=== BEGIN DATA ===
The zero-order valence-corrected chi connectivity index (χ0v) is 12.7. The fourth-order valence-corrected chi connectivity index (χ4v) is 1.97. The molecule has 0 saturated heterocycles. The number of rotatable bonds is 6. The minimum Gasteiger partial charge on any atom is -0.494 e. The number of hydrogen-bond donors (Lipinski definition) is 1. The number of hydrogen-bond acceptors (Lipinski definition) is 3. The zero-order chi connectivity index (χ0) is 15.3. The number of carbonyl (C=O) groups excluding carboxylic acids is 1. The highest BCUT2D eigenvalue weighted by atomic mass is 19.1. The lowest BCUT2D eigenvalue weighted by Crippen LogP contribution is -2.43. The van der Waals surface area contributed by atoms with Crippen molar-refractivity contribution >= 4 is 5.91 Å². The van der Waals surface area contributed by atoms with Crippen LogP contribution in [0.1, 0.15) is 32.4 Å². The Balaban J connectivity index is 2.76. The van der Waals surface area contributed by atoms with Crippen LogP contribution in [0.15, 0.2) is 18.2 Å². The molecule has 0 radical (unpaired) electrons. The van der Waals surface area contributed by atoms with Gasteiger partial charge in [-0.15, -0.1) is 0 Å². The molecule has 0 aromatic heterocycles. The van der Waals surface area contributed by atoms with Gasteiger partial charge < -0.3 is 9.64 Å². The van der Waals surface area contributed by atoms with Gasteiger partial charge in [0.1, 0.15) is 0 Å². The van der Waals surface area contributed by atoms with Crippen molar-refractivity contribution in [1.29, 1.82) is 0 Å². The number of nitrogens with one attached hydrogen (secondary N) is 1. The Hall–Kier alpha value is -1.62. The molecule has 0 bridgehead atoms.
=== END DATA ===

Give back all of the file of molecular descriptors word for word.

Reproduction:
The zero-order valence-corrected chi connectivity index (χ0v) is 12.7. The fourth-order valence-corrected chi connectivity index (χ4v) is 1.97. The molecule has 0 saturated heterocycles. The number of rotatable bonds is 6. The minimum Gasteiger partial charge on any atom is -0.494 e. The number of hydrogen-bond donors (Lipinski definition) is 1. The number of hydrogen-bond acceptors (Lipinski definition) is 3. The zero-order chi connectivity index (χ0) is 15.3. The number of carbonyl (C=O) groups excluding carboxylic acids is 1. The highest BCUT2D eigenvalue weighted by atomic mass is 19.1. The lowest BCUT2D eigenvalue weighted by Crippen LogP contribution is -2.43. The van der Waals surface area contributed by atoms with Crippen molar-refractivity contribution >= 4 is 5.91 Å². The van der Waals surface area contributed by atoms with Crippen LogP contribution in [0.1, 0.15) is 32.4 Å². The Balaban J connectivity index is 2.76. The van der Waals surface area contributed by atoms with Crippen LogP contribution in [0.15, 0.2) is 18.2 Å². The molecule has 0 radical (unpaired) electrons. The van der Waals surface area contributed by atoms with Gasteiger partial charge in [-0.15, -0.1) is 0 Å². The molecule has 0 aromatic heterocycles. The van der Waals surface area contributed by atoms with Gasteiger partial charge < -0.3 is 9.64 Å². The van der Waals surface area contributed by atoms with Gasteiger partial charge in [0.1, 0.15) is 0 Å². The van der Waals surface area contributed by atoms with Crippen molar-refractivity contribution in [1.29, 1.82) is 0 Å². The number of nitrogens with one attached hydrogen (secondary N) is 1. The Hall–Kier alpha value is -1.62. The molecule has 0 bridgehead atoms.